Members of Congress have expressed support for temporary stabilization steps for the ACA marketplaces, but specific proposals have drawn early opposition.

Feb. 2—To keep more insurers from dropping out of the government-run health insurance marketplaces and to prevent further rate spikes, federal policymakers need to implement rules changes by the end of March, according to an industry regulator and advocates.

The timing requirements stem from state policy-form filing deadlines—generally in May—for insurance plans to be sold next year in the marketplaces created by the Affordable Care Act (ACA), according to industry experts. Rate-filing deadlines are in July.

The deadlines for carriers fall “after they have already made their decision; the decisions are made much earlier than the actual deadline,” Janet Trautwein, CEO of the National Association of Health Underwriters, testified at a Feb. 1 hearing of the Senate Health, Education, Labor and Pensions (HELP) Committee.

Insurance companies require a range of actions—some administrative and some legislative—to stabilize the ACA marketplaces, according to policy advisers.

Congressional Republicans and Democrats said they were open to some changes to benefit the marketplaces, while other proposed tweaks drew early opposition. And the marketplace stabilization push—which could affect 18 million people with coverage in and outside of the ACA marketplaces—is further complicated because it comes amid ongoing Republican efforts to repeal and replace the ACA.

“It can be done temporarily; it can be done in effect to stabilize that market for two or three years while we discuss everything else,” Sen. Lamar Alexander (R-Tenn.), chairman of the HELP Committee, said  during the committee hearing. “And I think that it means that Republicans are going to have to approve some things we normally might not support, and Democrats will have to do some things they normally might not do during this transition.”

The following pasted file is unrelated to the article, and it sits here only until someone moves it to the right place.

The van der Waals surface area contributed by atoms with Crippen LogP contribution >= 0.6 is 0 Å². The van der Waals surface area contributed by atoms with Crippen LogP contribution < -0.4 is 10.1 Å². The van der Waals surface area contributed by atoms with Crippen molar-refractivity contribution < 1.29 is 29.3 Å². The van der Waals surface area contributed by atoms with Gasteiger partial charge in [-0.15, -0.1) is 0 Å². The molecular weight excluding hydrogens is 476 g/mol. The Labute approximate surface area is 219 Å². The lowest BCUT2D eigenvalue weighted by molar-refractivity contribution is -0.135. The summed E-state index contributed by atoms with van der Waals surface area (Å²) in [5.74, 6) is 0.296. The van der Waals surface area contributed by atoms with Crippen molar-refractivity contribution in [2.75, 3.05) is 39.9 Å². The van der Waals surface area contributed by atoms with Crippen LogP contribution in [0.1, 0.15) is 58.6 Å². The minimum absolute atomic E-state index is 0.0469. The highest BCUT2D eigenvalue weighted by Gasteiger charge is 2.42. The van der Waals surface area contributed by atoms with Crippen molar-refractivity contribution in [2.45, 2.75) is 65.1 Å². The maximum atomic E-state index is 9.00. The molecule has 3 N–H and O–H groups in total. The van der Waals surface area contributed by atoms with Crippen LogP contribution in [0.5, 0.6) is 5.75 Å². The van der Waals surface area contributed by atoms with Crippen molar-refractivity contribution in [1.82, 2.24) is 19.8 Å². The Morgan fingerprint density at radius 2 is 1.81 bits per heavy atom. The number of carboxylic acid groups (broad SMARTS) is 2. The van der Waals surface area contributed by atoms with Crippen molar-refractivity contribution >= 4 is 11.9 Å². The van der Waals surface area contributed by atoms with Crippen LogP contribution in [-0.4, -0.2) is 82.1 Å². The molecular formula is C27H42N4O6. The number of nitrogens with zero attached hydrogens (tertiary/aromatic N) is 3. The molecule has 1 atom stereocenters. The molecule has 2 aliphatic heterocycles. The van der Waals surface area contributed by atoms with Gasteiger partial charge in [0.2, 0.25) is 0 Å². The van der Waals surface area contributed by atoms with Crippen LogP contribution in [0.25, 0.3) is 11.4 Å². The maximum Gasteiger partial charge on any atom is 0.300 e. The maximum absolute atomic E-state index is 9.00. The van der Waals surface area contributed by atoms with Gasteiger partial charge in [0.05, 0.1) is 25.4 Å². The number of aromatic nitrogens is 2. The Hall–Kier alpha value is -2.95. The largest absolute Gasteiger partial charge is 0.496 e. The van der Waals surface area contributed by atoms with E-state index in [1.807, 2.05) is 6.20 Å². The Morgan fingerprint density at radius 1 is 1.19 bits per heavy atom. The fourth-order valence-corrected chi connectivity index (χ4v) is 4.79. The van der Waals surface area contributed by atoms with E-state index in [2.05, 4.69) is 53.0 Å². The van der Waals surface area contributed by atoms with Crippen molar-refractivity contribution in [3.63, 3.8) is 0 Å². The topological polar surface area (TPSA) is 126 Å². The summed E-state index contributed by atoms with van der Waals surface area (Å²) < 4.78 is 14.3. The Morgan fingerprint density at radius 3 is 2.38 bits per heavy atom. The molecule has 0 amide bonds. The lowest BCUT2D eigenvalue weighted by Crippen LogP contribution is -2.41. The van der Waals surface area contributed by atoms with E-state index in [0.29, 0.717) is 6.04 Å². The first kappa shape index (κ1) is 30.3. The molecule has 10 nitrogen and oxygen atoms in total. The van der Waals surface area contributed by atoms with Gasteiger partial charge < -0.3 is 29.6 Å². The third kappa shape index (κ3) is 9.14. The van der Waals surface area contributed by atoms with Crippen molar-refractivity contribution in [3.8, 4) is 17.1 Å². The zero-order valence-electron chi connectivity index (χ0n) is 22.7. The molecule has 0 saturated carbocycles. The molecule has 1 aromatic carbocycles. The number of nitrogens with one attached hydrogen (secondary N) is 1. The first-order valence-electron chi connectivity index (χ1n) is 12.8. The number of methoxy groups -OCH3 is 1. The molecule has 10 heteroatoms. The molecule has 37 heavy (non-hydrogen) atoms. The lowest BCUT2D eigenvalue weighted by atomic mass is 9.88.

Changes Wanted

Amid sharp partisan disagreement over whether the marketplaces have become unsustainable, insurance analysts have highlighted concerning data. For instance, a recent analysis by consulting firm Avalere Health found 2017 ACA marketplace plans are more expensive and offer narrower provider networks. The study found fewer insurers participating in the marketplaces than in previous years, with increases in premiums—particularly among the popular, low-cost silver plans, in which prices rose by 12 percent to 25 percent. Silver-plan deductibles increased 20 percent to an average of $3,703. Avalere also found that coinsurance payments for specialty drugs rose by 31 percent or more in bronze and silver plans.

“First and foremost, immediate policy steps are needed to help deliver an effective transition and continuous coverage,” Marilyn Tavenner, president and CEO of America’s Health Insurance Plans, told the committee.

Immediate actions the Trump administration could take to stabilize the markets, according to the National Association of Insurance Commissioners, include changing the rules surrounding special enrollment periods (SEPs), reducing the ACA’s 90-day grace period before an insurer can cancel a policy for failure to pay premiums, allowing the marketplaces to include plans that don’t cover all essential health benefits (EHBs), allowing continuation of so-called grandfathered and grandmothered plans, and redefining the formula for the medical-loss ratio.